The reliability of information on work-related injuries available from hospitalisation data in Australia
Article first published online: 4 AUG 2009
© 2009 The Authors. Journal Compilation © 2009 Public Health Association of Australia
Australian and New Zealand Journal of Public Health
Volume 33, Issue 4, pages 332–338, August 2009
How to Cite
McKenzie, K., Mitchell, R., Scott, D. A., Harrison, J. E. and McClure, R. J. (2009), The reliability of information on work-related injuries available from hospitalisation data in Australia. Australian and New Zealand Journal of Public Health, 33: 332–338. doi: 10.1111/j.1753-6405.2009.00404.x
- Issue published online: 4 AUG 2009
- Article first published online: 4 AUG 2009
- Submitted: December 2008 Revision requested: April 2009 Accepted: May 2009
- wounds and injuries;
- validation studies as topic;
- International Classification of Diseases;
- medical records
Objective: To examine the reliability of work-related activity coding for injury-related hospitalisations in Australia.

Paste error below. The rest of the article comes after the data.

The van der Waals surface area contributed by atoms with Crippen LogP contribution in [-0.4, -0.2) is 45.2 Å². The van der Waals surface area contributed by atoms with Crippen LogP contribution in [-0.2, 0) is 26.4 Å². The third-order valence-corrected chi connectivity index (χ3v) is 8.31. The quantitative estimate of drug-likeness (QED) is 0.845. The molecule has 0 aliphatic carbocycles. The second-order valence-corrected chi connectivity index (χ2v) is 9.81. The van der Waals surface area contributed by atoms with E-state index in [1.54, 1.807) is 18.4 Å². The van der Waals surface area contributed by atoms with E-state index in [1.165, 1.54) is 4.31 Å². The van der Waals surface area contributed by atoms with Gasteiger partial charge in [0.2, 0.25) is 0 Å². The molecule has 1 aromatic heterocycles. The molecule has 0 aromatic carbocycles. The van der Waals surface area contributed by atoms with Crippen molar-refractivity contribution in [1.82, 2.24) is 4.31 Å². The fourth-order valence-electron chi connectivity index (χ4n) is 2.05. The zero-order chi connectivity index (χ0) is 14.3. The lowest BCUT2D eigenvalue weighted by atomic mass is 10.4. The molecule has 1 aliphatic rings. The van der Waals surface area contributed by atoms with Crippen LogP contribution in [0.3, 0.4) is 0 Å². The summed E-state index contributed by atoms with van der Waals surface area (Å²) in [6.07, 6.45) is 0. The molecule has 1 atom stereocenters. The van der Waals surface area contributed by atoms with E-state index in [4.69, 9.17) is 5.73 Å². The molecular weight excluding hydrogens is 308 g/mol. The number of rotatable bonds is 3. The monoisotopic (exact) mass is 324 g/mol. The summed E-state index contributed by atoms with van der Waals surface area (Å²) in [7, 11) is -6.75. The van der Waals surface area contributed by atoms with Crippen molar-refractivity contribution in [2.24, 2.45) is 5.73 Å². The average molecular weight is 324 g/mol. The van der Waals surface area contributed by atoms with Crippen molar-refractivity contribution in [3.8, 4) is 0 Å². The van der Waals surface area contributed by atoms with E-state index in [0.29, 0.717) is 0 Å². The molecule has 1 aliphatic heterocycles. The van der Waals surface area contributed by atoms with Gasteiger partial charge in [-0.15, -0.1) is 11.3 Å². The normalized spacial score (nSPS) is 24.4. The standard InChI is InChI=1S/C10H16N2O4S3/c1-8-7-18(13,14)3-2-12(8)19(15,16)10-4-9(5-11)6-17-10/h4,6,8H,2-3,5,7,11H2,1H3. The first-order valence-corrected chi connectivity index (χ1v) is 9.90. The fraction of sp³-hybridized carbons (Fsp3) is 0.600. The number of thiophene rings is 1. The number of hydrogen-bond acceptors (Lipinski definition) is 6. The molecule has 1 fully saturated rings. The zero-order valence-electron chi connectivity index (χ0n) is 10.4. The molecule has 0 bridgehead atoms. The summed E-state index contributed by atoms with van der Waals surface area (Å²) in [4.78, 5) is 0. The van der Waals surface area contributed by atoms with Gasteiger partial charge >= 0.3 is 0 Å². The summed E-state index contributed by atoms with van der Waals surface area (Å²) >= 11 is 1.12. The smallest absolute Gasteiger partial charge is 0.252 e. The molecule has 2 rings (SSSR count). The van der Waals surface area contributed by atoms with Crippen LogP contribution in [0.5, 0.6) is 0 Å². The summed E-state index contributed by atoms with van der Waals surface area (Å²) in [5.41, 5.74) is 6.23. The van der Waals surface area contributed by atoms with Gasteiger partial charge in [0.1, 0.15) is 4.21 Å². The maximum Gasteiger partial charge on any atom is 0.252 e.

Method: A random sample of 4,373 injury-related hospital separations from 1 July 2002 to 30 June 2004 were obtained from a stratified random sample of 50 hospitals across four states in Australia. From this sample, cases were identified as work-related if they contained an ICD-10-AM work-related activity code (U73) allocated by either: (i) the original coder; (ii) an independent auditor, blinded to the original code; or (iii) a research assistant, blinded to both the original and auditor codes, who reviewed narrative text extracted from the medical record. The concordance of activity coding and number of cases identified as work-related using each method were compared.
Results: Of the 4,373 cases sampled, 318 cases were identified as being work-related using any of the three methods for identification. The original coder identified 217 and the auditor identified 266 work-related cases (68.2% and 83.6% of the total cases identified, respectively). Around 10% of cases were only identified through the text description review. The original coder and auditor agreed on the assignment of work-relatedness for 68.9% of cases.
Conclusions and implications: The best estimates of the frequency of hospital admissions for occupational injury underestimate the burden by around 32%. This is a substantial underestimate that has major implications for public policy, and highlights the need for further work on improving the quality and completeness of routine, administrative data sources for a more complete identification of work-related injuries.